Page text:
The record-breaking hit’s rapid rise up the charts was driven in large part by digital channels, as it set both streaming and YouTube speed and volume records. Before the song’s popularity fades away, we wanted to spend some time thinking about what this massive success has to say about UX as a discipline that goes well beyond traditional product design.
Multicultural collaboration can be a tour de force.
Despacito is one of the greatest examples of what happens when a group of talented artists come together to simply create, and the result is a unified tapestry made beautiful through their different cultural influences and perspectives. Luis Fonsi and Daddy Yankee’s chart topping collaboration, riffed and repackaged by a sagacious Justin Bieber, is a chart topper because each one of them knows what they know. That’s what we at Zemoga have learned in 16 years of collaboration between the North and South America’s. We play nice in the Playa Box and connect easily because our cultures don’t collide, they complement each other.
Find a little help from a friend
Influencers can help you identify and transcend barriers. In the same way that an “unknown” Luis Fonsi and Daddy Yankee piggybacked on Justin Bieber’s success and reputation in the American market, you can introduce new products and services to users by leveraging someone’s level of influence and reach in their circle. A product can’t exist on its own. When doing UX design, think of the journeys around the product and identify the opportunities for you to give casual users value – a reason to lend their attention to whatever you or your product have to say or offer.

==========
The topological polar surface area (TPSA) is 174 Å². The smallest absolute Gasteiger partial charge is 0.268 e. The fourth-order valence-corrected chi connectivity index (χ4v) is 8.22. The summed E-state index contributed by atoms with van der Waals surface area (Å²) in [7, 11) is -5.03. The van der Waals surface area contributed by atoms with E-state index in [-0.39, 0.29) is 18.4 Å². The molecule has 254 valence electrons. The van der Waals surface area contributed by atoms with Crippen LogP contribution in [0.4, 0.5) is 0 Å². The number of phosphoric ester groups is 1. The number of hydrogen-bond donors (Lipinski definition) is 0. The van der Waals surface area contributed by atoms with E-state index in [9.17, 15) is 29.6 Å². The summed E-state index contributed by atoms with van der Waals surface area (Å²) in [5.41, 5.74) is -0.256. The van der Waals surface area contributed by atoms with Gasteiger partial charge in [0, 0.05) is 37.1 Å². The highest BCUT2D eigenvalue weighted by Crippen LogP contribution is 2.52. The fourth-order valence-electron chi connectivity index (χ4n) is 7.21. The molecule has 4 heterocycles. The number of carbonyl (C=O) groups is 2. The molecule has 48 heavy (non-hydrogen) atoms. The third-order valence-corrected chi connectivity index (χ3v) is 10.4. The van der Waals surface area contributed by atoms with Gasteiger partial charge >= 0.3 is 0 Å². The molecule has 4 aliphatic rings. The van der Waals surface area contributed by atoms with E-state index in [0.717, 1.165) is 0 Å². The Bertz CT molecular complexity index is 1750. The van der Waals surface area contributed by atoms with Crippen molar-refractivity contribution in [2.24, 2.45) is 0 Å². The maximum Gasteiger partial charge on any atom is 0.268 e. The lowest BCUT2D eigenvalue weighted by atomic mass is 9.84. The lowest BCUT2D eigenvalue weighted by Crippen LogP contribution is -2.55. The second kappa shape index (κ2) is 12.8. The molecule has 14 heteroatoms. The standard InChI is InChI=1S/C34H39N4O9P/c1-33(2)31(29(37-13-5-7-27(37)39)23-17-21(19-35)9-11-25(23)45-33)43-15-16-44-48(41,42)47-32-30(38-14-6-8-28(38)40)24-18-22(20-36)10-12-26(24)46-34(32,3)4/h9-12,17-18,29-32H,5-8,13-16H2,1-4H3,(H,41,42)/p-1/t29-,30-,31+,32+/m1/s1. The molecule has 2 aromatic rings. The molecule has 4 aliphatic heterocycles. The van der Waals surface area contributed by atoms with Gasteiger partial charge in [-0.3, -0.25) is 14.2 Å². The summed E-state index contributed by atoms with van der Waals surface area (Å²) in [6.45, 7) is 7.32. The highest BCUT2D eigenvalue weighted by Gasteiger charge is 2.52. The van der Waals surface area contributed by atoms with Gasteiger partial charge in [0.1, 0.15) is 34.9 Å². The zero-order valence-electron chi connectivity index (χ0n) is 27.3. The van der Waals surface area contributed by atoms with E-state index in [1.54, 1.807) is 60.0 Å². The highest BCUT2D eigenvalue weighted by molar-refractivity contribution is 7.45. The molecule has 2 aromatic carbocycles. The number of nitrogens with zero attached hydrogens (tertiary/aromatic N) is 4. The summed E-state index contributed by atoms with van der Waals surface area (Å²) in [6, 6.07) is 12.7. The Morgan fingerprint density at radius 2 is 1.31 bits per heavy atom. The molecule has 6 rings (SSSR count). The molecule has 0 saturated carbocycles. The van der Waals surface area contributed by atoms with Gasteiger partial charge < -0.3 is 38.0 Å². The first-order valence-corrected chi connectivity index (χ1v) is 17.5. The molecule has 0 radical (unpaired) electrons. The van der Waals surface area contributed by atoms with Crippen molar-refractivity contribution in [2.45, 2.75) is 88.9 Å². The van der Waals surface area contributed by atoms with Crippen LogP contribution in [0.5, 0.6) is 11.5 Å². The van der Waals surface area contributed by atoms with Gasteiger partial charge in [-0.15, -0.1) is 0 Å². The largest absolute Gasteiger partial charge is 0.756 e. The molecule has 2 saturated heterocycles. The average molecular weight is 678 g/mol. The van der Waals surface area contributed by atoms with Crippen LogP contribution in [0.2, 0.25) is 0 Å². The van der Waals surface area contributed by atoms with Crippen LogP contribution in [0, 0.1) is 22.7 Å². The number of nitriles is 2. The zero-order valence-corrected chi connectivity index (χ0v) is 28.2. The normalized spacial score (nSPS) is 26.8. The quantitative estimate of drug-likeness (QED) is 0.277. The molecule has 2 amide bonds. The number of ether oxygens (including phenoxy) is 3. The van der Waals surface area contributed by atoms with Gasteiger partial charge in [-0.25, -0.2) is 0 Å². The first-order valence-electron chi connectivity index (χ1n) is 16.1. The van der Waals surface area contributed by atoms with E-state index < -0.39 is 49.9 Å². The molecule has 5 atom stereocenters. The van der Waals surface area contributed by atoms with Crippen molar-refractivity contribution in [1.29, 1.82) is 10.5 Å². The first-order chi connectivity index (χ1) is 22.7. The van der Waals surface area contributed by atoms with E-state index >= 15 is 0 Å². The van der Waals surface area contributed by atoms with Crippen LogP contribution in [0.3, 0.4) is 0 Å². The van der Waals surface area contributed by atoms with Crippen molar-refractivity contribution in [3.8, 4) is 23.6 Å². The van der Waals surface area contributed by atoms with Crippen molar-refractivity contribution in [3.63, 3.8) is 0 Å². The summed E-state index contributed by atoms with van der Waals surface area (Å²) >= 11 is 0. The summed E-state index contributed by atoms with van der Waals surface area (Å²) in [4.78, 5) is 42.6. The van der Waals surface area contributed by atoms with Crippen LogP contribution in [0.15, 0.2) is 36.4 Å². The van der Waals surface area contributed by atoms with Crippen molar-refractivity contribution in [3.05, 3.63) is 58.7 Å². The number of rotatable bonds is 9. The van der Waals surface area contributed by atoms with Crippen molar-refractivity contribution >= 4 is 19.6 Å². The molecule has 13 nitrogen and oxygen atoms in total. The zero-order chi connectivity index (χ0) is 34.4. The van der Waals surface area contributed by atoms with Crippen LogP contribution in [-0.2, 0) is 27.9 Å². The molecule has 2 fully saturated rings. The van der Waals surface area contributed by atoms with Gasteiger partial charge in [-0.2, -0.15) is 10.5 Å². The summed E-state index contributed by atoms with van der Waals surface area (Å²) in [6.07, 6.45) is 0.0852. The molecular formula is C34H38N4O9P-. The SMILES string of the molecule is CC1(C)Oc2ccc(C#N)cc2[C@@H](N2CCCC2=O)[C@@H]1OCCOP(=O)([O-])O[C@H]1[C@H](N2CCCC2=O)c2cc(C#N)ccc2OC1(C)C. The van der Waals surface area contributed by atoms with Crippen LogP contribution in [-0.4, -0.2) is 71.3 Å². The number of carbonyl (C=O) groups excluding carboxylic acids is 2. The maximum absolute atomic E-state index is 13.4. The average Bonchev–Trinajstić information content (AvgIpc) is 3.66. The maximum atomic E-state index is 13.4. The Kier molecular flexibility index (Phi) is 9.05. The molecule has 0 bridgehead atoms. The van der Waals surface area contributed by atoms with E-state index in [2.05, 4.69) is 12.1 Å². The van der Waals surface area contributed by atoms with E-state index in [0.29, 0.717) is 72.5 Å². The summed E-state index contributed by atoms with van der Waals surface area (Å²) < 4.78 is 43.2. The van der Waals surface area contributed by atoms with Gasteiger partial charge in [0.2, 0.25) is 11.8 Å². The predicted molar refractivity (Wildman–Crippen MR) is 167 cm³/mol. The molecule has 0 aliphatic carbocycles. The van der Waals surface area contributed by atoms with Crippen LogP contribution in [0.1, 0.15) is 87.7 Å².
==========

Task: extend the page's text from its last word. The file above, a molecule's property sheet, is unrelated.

Themes and motivations are universal
Cultural affinity goes beyond language, and people from different cultures can communicate thanks to the similarities of common human attributes like love, success, and happiness. The same way iconography relies on shapes that are familiar to many, good UX relies on affordances and common UX patterns – reducing the friction a user feels when “learning” how to use a new app or navigate a new site. So when designing for people from different cultural backgrounds, always start with the things they have in common, understandings that are familiar to all or most of them, and then layer the specifics on top of that.
Design with all your users in mind
Know your users. They’re different as much as they’re similar. The things that will trigger emotion, action and transaction can vary from one segment of your audience to another. “Despacito” masterfully gives subtle musical nods to different cultures, overlaying flamenco guitar riffs, latin pop melodies, dancehall beats, reggaetón and hiphop in a perfectly cohesive piece of work that unites them all. Keep in mind you should never be designing for only one persona based on your preferences, beliefs, and biases.
No matter what you do, respect the process
Just to get this out of the way: Despacito (“slowly”) is a musical ode to foreplay. In the UX world there’s a process you have to respect and follow. Don’t take shortcuts. Take your time to discover, explore and enjoy the journey. Slowly, but of course “agilely”.
Zemoga’s creative technologists are pioneers in multicultural design and have been driving UX innovation for over 15 years. We’ve helped firms large and small drive awareness and conversion, as well as create new digital products and loyal users. If you’d like to learn more about our proven approach, please reach out.